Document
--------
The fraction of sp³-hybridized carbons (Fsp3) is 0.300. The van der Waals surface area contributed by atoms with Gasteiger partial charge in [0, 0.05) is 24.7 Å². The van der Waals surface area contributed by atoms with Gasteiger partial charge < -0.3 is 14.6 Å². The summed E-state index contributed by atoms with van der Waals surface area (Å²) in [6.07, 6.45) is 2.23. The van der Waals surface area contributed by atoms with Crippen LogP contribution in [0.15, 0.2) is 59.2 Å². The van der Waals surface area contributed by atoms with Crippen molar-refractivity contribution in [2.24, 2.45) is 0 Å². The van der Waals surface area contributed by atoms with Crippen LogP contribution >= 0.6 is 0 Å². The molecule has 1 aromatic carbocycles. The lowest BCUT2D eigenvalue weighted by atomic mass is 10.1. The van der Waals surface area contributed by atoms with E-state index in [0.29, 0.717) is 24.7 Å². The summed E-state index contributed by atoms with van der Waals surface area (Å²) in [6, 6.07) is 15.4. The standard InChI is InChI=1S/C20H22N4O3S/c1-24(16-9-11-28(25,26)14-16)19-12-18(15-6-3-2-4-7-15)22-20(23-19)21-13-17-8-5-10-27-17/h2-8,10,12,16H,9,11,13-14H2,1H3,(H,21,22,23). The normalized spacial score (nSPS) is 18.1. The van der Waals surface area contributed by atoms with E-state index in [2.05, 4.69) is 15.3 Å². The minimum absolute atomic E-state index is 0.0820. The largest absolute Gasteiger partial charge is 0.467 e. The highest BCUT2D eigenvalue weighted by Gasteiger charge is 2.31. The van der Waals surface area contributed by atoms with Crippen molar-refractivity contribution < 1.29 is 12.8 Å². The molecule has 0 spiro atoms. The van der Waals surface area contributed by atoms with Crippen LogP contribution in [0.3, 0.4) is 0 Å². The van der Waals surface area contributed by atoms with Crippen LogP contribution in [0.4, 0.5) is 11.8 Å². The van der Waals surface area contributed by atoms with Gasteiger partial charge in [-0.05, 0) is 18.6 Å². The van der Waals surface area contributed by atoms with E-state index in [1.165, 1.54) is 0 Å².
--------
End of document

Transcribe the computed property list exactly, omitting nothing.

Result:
The fraction of sp³-hybridized carbons (Fsp3) is 0.300. The van der Waals surface area contributed by atoms with Gasteiger partial charge in [0, 0.05) is 24.7 Å². The van der Waals surface area contributed by atoms with Gasteiger partial charge < -0.3 is 14.6 Å². The summed E-state index contributed by atoms with van der Waals surface area (Å²) in [6.07, 6.45) is 2.23. The van der Waals surface area contributed by atoms with Crippen LogP contribution in [0.15, 0.2) is 59.2 Å². The van der Waals surface area contributed by atoms with Crippen molar-refractivity contribution in [2.24, 2.45) is 0 Å². The van der Waals surface area contributed by atoms with Crippen LogP contribution >= 0.6 is 0 Å². The molecule has 1 aromatic carbocycles. The lowest BCUT2D eigenvalue weighted by atomic mass is 10.1. The van der Waals surface area contributed by atoms with E-state index in [0.29, 0.717) is 24.7 Å². The summed E-state index contributed by atoms with van der Waals surface area (Å²) in [6, 6.07) is 15.4. The standard InChI is InChI=1S/C20H22N4O3S/c1-24(16-9-11-28(25,26)14-16)19-12-18(15-6-3-2-4-7-15)22-20(23-19)21-13-17-8-5-10-27-17/h2-8,10,12,16H,9,11,13-14H2,1H3,(H,21,22,23). The normalized spacial score (nSPS) is 18.1. The van der Waals surface area contributed by atoms with E-state index in [2.05, 4.69) is 15.3 Å². The minimum absolute atomic E-state index is 0.0820. The largest absolute Gasteiger partial charge is 0.467 e. The highest BCUT2D eigenvalue weighted by Gasteiger charge is 2.31. The van der Waals surface area contributed by atoms with Crippen molar-refractivity contribution < 1.29 is 12.8 Å². The molecule has 0 spiro atoms. The van der Waals surface area contributed by atoms with Crippen LogP contribution in [0.3, 0.4) is 0 Å². The van der Waals surface area contributed by atoms with Crippen LogP contribution in [0.4, 0.5) is 11.8 Å². The van der Waals surface area contributed by atoms with Gasteiger partial charge in [-0.05, 0) is 18.6 Å². The van der Waals surface area contributed by atoms with E-state index in [1.165, 1.54) is 0 Å².